The Consumer Financial Protection Bureau has been investigating instances where legally protected classes of borrowers, such as racial minorities, may have paid larger mark-ups than other consumers with similar credit profiles. A recent settlement with a major bank included incentives for the bank to switch to a flat-fee pricing model.

Under a flat-fee system, auto traders would receive a fixed amount of compensation for each loan, rather than a sum based on negotiations with each buyer. The bank declined to consider switching to a flat-fee system.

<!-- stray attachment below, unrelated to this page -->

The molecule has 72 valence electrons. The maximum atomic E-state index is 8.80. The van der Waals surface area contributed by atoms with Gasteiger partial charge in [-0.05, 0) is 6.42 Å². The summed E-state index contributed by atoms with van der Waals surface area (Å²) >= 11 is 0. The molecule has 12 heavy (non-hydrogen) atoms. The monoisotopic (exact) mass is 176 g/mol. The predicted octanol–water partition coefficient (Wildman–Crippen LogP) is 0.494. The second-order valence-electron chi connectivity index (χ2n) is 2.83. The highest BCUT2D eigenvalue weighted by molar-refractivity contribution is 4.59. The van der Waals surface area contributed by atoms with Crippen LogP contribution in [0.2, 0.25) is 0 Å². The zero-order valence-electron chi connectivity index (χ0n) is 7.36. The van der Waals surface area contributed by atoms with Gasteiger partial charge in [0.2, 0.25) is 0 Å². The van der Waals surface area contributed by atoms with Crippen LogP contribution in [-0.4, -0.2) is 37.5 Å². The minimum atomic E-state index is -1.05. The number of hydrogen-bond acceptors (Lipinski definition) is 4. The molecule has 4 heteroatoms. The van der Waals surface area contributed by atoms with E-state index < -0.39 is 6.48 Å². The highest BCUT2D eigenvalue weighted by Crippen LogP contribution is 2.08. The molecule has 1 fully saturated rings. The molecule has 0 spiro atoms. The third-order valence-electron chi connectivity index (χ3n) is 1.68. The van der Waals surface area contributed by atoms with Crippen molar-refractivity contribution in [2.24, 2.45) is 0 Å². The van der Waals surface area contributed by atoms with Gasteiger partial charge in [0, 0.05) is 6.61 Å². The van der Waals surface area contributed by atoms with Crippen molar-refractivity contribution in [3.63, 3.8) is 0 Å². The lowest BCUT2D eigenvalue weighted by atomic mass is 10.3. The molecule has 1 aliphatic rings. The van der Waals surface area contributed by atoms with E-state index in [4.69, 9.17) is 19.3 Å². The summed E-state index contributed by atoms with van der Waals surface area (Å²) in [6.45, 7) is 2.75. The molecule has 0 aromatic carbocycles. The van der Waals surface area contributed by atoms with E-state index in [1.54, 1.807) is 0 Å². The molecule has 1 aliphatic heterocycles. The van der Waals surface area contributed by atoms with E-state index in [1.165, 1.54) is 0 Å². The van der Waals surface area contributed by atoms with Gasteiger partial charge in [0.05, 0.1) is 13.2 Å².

Christopher J. Willis, a Ballard Spahr partner, said it’s possible that other big lenders will elect to switch to a new pricing model, but timing would be key. No one wants to go first and risk a sudden loss of business.

“I continue to believe that the market is headed away from dealer participation,” Mr. Willis said. “I just don’t think that the conditions for that to occur have coalesced yet.”

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Consumer Financial Services
Mortgage Banking